Philanthropy and Civic Participation: Lessons from the 2020 Election

Philanthropy and Civic Participation: Lessons from the 2020 Election

The 2020 election faced obstacles ranging from cyber security to pandemic safety. Yet around the country, local and state election officials rose to the challenge: More than 100 million voters cast their ballots early, either in person or by mail, and total voter turnout increased in every state.

Locally, nearly 85% of registered voters in San Mateo and Santa Clara counties voted, and the typical gap in turnout between white people and people of color narrowed, a testament to the efforts of SVCF’s local partners and grantees who have been working tirelessly to promote civic engagement in our two counties.

“This progress did not happen in a vacuum,” said Nicole Taylor, president and CEO of Silicon Valley Community Foundation, when introducing a post-election webinar for SVCF donors on philanthropy and voter engagement. Around the country, the philanthropic sector stepped up its efforts to protect the integrity of the election, get out the vote, counteract voter suppression, and help fight misinformation.

The post-election webinar for SVCF donors featured four speakers who analyzed philanthropy’s role in the 2020 elections and looked to the future:

  • David Becker, executive director and founder of the Center for Election Innovation & Research
  • Rosa De León, organizing director at Californians for Justice
  • Tiana Epps-Johnson, founder and executive director at the Center for Tech and Civic Life
  • Andrea Hailey, CEO of vote.org

An Unprecedented Year

Election experts had long expected the 2020 election to be challenging.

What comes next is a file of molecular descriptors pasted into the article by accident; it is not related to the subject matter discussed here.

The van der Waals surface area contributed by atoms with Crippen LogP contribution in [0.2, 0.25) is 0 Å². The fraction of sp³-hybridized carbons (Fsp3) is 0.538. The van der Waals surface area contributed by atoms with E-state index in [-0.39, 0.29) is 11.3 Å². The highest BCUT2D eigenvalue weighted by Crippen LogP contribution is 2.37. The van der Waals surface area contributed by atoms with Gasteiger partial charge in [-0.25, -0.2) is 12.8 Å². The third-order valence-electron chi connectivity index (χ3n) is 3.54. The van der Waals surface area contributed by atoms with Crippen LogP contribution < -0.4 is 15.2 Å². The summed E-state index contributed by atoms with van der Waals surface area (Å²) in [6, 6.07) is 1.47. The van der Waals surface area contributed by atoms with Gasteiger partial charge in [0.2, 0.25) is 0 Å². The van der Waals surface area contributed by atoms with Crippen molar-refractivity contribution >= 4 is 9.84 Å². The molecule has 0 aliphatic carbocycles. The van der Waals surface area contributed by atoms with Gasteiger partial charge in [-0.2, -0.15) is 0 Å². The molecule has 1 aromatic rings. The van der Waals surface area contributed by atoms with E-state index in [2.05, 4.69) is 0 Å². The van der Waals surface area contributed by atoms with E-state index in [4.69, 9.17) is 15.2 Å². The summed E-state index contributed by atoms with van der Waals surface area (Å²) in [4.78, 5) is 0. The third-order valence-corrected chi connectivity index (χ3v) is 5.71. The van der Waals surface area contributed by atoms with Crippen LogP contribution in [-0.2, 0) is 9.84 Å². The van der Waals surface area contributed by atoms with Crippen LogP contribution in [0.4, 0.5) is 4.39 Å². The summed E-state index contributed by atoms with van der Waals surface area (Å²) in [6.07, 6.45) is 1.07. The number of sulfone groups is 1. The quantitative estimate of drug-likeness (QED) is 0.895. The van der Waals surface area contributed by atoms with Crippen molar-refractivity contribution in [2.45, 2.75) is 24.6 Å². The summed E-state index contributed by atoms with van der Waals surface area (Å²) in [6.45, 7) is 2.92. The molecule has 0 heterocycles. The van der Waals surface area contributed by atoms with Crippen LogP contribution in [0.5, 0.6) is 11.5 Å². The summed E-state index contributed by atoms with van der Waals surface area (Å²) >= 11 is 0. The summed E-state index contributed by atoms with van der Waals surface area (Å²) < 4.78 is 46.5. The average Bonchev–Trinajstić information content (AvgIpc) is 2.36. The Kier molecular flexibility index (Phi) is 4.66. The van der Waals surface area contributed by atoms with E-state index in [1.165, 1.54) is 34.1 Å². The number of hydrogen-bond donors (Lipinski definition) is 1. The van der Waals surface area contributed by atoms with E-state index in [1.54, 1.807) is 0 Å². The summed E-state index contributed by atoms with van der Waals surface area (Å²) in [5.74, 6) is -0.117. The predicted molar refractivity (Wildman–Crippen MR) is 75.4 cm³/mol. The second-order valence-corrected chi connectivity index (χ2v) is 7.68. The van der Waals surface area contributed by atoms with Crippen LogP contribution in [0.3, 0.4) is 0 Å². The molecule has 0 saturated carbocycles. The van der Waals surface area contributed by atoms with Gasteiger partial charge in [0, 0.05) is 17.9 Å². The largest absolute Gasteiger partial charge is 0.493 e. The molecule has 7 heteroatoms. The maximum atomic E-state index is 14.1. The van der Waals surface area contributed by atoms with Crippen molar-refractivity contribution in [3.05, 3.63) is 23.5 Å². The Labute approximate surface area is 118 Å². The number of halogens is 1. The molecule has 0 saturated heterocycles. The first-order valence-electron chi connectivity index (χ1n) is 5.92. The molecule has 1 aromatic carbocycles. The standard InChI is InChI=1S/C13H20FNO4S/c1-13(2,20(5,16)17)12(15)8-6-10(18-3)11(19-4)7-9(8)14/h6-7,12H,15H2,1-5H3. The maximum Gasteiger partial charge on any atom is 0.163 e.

"We had extensive efforts at foreign disinformation campaigns and concerns about the security of our election infrastructure, as well as resource issues," Becker said. "We expected exceptionally high turnout based on polls. And then the pandemic hit, and that brought a whole new range of issues."

Becker’s organization focused on helping election officials across the country secure their systems. The Center for Election Innovation and Research also worked to create a narrative to educate people about the challenges while giving them confidence. The message: “You’re going to be able to vote safely, and your vote matters, and it will count."

As it turned out, the election was overwhelmingly smooth and safe for voters – which Epps-Johnson said was thanks to the efforts of local election officials, private and philanthropic organizations, and volunteers.

“The folks that we generally look to, or might be told to look to, to lead in a moment like this were largely absent or didn’t meet the moment — but everyday folks did, organizations did, and we came out and showed our resilience,” Epps-Johnson said.

One particular challenge: the rapidly shifting environment, with voting laws changing from state-to-state in real time.

Vote.org works to simplify political engagement, making the process of registering or requesting an absentee ballot as easy as possible, then running large-scale get-out-the-vote programs.

“Radio, digital, billboards, texting – you name it, we do it, to follow the voter once they register or request their absentee ballot, all the way through,” Hailey said.

Over 10 million people signed up for Vote.org’s texting and email alert system, so the group could keep voters up-to-date as the pandemic forced changes to voting procedures.

Another way to mobilize voters is reaching them through people they know. In mobilizing support for California’s Proposition 15, which would have raised money for public schools and local governments by increasing property taxes for businesses, Californians for Justice organized high school students. Even those who were not old enough to vote could help by encouraging their parents and other voters to turn out, De León said.

“We were overspent by millions of dollars in this campaign, yet we were able to mobilize many young leaders to make sure that they put forward the issues that were important for them,” De León said of the campaign, which was not successful in passing the proposition.